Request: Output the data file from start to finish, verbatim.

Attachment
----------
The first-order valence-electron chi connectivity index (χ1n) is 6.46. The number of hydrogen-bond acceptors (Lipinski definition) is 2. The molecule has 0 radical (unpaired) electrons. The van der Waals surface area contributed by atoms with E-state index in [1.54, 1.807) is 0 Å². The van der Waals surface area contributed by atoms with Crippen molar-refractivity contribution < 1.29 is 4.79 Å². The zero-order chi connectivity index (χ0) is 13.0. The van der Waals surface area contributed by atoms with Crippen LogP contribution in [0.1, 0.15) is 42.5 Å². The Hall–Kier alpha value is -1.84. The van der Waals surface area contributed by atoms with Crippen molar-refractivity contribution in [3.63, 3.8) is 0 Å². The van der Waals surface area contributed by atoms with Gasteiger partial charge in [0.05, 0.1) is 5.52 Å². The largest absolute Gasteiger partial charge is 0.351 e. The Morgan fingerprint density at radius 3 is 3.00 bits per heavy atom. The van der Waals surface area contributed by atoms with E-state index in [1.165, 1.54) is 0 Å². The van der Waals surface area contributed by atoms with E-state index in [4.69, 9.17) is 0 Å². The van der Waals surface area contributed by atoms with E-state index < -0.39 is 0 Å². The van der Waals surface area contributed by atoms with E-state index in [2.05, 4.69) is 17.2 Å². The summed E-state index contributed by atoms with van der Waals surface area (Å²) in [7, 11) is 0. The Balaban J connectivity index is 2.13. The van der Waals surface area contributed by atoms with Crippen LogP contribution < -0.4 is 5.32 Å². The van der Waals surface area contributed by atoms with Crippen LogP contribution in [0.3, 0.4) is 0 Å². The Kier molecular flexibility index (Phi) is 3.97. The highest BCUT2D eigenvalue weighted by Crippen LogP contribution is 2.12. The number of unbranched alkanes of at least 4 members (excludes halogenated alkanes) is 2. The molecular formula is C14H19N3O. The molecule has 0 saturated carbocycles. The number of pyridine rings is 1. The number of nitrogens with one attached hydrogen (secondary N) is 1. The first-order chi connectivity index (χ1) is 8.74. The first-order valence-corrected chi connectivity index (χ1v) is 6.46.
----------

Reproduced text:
The first-order valence-electron chi connectivity index (χ1n) is 6.46. The number of hydrogen-bond acceptors (Lipinski definition) is 2. The molecule has 0 radical (unpaired) electrons. The van der Waals surface area contributed by atoms with E-state index in [1.54, 1.807) is 0 Å². The van der Waals surface area contributed by atoms with Crippen molar-refractivity contribution < 1.29 is 4.79 Å². The zero-order chi connectivity index (χ0) is 13.0. The van der Waals surface area contributed by atoms with Crippen LogP contribution in [0.1, 0.15) is 42.5 Å². The Hall–Kier alpha value is -1.84. The van der Waals surface area contributed by atoms with Crippen molar-refractivity contribution in [3.63, 3.8) is 0 Å². The van der Waals surface area contributed by atoms with Gasteiger partial charge in [0.05, 0.1) is 5.52 Å². The largest absolute Gasteiger partial charge is 0.351 e. The Morgan fingerprint density at radius 3 is 3.00 bits per heavy atom. The van der Waals surface area contributed by atoms with E-state index in [1.165, 1.54) is 0 Å². The van der Waals surface area contributed by atoms with E-state index in [4.69, 9.17) is 0 Å². The van der Waals surface area contributed by atoms with E-state index < -0.39 is 0 Å². The van der Waals surface area contributed by atoms with E-state index in [2.05, 4.69) is 17.2 Å². The summed E-state index contributed by atoms with van der Waals surface area (Å²) in [7, 11) is 0. The Balaban J connectivity index is 2.13. The van der Waals surface area contributed by atoms with Crippen LogP contribution < -0.4 is 5.32 Å². The van der Waals surface area contributed by atoms with Crippen LogP contribution in [0.3, 0.4) is 0 Å². The Kier molecular flexibility index (Phi) is 3.97. The highest BCUT2D eigenvalue weighted by Crippen LogP contribution is 2.12. The number of unbranched alkanes of at least 4 members (excludes halogenated alkanes) is 2. The molecular formula is C14H19N3O. The molecule has 0 saturated carbocycles. The number of pyridine rings is 1. The number of nitrogens with one attached hydrogen (secondary N) is 1. The first-order chi connectivity index (χ1) is 8.74. The first-order valence-corrected chi connectivity index (χ1v) is 6.46.